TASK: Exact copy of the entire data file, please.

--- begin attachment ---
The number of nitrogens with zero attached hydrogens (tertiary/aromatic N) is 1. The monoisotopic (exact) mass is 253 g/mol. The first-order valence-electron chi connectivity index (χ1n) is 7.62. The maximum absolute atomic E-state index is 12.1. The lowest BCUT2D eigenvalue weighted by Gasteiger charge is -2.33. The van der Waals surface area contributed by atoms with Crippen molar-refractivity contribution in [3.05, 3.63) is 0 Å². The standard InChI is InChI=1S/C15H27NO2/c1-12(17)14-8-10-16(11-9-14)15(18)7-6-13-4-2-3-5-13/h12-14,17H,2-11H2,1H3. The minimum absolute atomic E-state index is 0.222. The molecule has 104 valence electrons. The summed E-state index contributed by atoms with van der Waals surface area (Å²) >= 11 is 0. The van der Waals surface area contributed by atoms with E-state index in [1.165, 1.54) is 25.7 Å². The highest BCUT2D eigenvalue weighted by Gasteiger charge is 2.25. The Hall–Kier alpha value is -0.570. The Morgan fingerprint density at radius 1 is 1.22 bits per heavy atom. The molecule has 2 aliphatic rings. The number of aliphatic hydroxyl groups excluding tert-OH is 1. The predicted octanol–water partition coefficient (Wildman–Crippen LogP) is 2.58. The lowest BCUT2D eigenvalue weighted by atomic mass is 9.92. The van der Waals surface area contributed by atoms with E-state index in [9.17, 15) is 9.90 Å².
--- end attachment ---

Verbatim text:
The number of nitrogens with zero attached hydrogens (tertiary/aromatic N) is 1. The monoisotopic (exact) mass is 253 g/mol. The first-order valence-electron chi connectivity index (χ1n) is 7.62. The maximum absolute atomic E-state index is 12.1. The lowest BCUT2D eigenvalue weighted by Gasteiger charge is -2.33. The van der Waals surface area contributed by atoms with Crippen molar-refractivity contribution in [3.05, 3.63) is 0 Å². The standard InChI is InChI=1S/C15H27NO2/c1-12(17)14-8-10-16(11-9-14)15(18)7-6-13-4-2-3-5-13/h12-14,17H,2-11H2,1H3. The minimum absolute atomic E-state index is 0.222. The molecule has 104 valence electrons. The summed E-state index contributed by atoms with van der Waals surface area (Å²) >= 11 is 0. The van der Waals surface area contributed by atoms with E-state index in [1.165, 1.54) is 25.7 Å². The highest BCUT2D eigenvalue weighted by Gasteiger charge is 2.25. The Hall–Kier alpha value is -0.570. The Morgan fingerprint density at radius 1 is 1.22 bits per heavy atom. The molecule has 2 aliphatic rings. The number of aliphatic hydroxyl groups excluding tert-OH is 1. The predicted octanol–water partition coefficient (Wildman–Crippen LogP) is 2.58. The lowest BCUT2D eigenvalue weighted by atomic mass is 9.92. The van der Waals surface area contributed by atoms with E-state index in [9.17, 15) is 9.90 Å².